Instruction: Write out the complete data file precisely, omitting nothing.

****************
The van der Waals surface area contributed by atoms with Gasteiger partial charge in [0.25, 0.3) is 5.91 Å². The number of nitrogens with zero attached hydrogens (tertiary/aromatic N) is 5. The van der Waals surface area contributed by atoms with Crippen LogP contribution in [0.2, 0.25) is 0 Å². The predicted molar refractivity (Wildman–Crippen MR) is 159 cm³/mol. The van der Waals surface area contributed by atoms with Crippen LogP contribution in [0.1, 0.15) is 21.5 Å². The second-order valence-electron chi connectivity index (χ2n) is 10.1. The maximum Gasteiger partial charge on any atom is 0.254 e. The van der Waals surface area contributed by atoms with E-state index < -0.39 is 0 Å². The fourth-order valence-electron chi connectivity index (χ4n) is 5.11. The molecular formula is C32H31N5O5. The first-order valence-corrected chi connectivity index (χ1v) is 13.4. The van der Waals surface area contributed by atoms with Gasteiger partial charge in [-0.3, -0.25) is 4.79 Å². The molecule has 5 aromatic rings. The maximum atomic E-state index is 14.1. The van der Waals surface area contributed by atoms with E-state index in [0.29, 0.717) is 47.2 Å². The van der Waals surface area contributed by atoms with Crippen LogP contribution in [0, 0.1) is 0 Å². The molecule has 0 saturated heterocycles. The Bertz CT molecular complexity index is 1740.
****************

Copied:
The van der Waals surface area contributed by atoms with Gasteiger partial charge in [0.25, 0.3) is 5.91 Å². The number of nitrogens with zero attached hydrogens (tertiary/aromatic N) is 5. The van der Waals surface area contributed by atoms with Crippen LogP contribution in [0.2, 0.25) is 0 Å². The predicted molar refractivity (Wildman–Crippen MR) is 159 cm³/mol. The van der Waals surface area contributed by atoms with Crippen LogP contribution in [0.1, 0.15) is 21.5 Å². The second-order valence-electron chi connectivity index (χ2n) is 10.1. The maximum Gasteiger partial charge on any atom is 0.254 e. The van der Waals surface area contributed by atoms with E-state index < -0.39 is 0 Å². The fourth-order valence-electron chi connectivity index (χ4n) is 5.11. The molecular formula is C32H31N5O5. The first-order valence-corrected chi connectivity index (χ1v) is 13.4. The van der Waals surface area contributed by atoms with Gasteiger partial charge in [-0.3, -0.25) is 4.79 Å². The molecule has 5 aromatic rings. The maximum atomic E-state index is 14.1. The van der Waals surface area contributed by atoms with E-state index in [0.29, 0.717) is 47.2 Å². The van der Waals surface area contributed by atoms with Crippen LogP contribution in [0, 0.1) is 0 Å². The molecule has 0 saturated heterocycles. The Bertz CT molecular complexity index is 1740.